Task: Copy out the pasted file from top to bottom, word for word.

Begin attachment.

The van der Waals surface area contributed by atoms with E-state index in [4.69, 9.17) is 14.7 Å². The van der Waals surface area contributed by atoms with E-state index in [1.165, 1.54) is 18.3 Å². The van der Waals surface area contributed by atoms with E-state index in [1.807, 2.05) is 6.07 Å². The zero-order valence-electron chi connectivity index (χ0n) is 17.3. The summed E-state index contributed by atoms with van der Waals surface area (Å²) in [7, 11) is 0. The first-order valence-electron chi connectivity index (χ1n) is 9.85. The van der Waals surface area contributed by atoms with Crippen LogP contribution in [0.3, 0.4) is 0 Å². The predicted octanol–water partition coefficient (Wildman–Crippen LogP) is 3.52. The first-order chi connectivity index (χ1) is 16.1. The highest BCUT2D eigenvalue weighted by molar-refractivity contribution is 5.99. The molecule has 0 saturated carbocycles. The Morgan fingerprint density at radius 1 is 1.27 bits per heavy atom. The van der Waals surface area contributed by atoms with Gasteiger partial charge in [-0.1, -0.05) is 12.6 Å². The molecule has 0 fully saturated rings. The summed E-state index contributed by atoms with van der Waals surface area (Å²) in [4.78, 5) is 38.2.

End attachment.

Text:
The van der Waals surface area contributed by atoms with E-state index in [4.69, 9.17) is 14.7 Å². The van der Waals surface area contributed by atoms with E-state index in [1.165, 1.54) is 18.3 Å². The van der Waals surface area contributed by atoms with E-state index in [1.807, 2.05) is 6.07 Å². The zero-order valence-electron chi connectivity index (χ0n) is 17.3. The summed E-state index contributed by atoms with van der Waals surface area (Å²) in [7, 11) is 0. The first-order valence-electron chi connectivity index (χ1n) is 9.85. The van der Waals surface area contributed by atoms with Crippen LogP contribution in [0.3, 0.4) is 0 Å². The predicted octanol–water partition coefficient (Wildman–Crippen LogP) is 3.52. The first-order chi connectivity index (χ1) is 16.1. The highest BCUT2D eigenvalue weighted by molar-refractivity contribution is 5.99. The molecule has 0 saturated carbocycles. The Morgan fingerprint density at radius 1 is 1.27 bits per heavy atom. The van der Waals surface area contributed by atoms with Gasteiger partial charge in [-0.1, -0.05) is 12.6 Å². The molecule has 0 fully saturated rings. The summed E-state index contributed by atoms with van der Waals surface area (Å²) in [4.78, 5) is 38.2.